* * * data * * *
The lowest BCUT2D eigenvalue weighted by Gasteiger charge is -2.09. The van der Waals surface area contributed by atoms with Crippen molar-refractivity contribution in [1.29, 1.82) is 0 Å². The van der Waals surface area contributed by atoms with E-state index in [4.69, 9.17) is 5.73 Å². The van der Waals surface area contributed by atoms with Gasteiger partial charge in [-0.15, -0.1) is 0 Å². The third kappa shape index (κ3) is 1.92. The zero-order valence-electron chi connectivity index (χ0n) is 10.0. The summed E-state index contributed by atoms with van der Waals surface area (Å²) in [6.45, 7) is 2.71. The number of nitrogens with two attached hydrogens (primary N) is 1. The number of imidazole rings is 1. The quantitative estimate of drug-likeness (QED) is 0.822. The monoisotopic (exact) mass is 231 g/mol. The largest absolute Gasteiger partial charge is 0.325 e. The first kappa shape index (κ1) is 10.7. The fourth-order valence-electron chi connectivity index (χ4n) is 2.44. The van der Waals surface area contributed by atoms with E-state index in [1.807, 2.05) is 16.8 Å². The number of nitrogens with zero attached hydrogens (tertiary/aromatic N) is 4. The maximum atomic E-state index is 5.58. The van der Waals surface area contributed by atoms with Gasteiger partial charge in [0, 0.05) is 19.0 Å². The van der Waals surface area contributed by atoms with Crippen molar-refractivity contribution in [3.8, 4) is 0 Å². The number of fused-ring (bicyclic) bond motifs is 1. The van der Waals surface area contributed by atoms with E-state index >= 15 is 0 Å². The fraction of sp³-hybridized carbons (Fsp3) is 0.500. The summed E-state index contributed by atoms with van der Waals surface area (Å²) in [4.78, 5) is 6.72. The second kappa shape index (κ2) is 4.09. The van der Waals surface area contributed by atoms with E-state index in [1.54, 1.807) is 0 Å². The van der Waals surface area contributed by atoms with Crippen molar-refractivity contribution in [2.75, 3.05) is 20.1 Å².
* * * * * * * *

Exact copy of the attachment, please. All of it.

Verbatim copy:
The lowest BCUT2D eigenvalue weighted by Gasteiger charge is -2.09. The van der Waals surface area contributed by atoms with Crippen molar-refractivity contribution in [1.29, 1.82) is 0 Å². The van der Waals surface area contributed by atoms with E-state index in [4.69, 9.17) is 5.73 Å². The van der Waals surface area contributed by atoms with Gasteiger partial charge in [-0.15, -0.1) is 0 Å². The third kappa shape index (κ3) is 1.92. The zero-order valence-electron chi connectivity index (χ0n) is 10.0. The summed E-state index contributed by atoms with van der Waals surface area (Å²) in [6.45, 7) is 2.71. The number of nitrogens with two attached hydrogens (primary N) is 1. The number of imidazole rings is 1. The quantitative estimate of drug-likeness (QED) is 0.822. The monoisotopic (exact) mass is 231 g/mol. The largest absolute Gasteiger partial charge is 0.325 e. The first kappa shape index (κ1) is 10.7. The fourth-order valence-electron chi connectivity index (χ4n) is 2.44. The van der Waals surface area contributed by atoms with E-state index in [1.807, 2.05) is 16.8 Å². The number of nitrogens with zero attached hydrogens (tertiary/aromatic N) is 4. The maximum atomic E-state index is 5.58. The van der Waals surface area contributed by atoms with Gasteiger partial charge in [0, 0.05) is 19.0 Å². The van der Waals surface area contributed by atoms with Crippen molar-refractivity contribution in [3.8, 4) is 0 Å². The number of fused-ring (bicyclic) bond motifs is 1. The van der Waals surface area contributed by atoms with E-state index >= 15 is 0 Å². The fraction of sp³-hybridized carbons (Fsp3) is 0.500. The summed E-state index contributed by atoms with van der Waals surface area (Å²) in [4.78, 5) is 6.72. The second kappa shape index (κ2) is 4.09. The van der Waals surface area contributed by atoms with E-state index in [1.54, 1.807) is 0 Å². The van der Waals surface area contributed by atoms with Crippen molar-refractivity contribution in [2.75, 3.05) is 20.1 Å².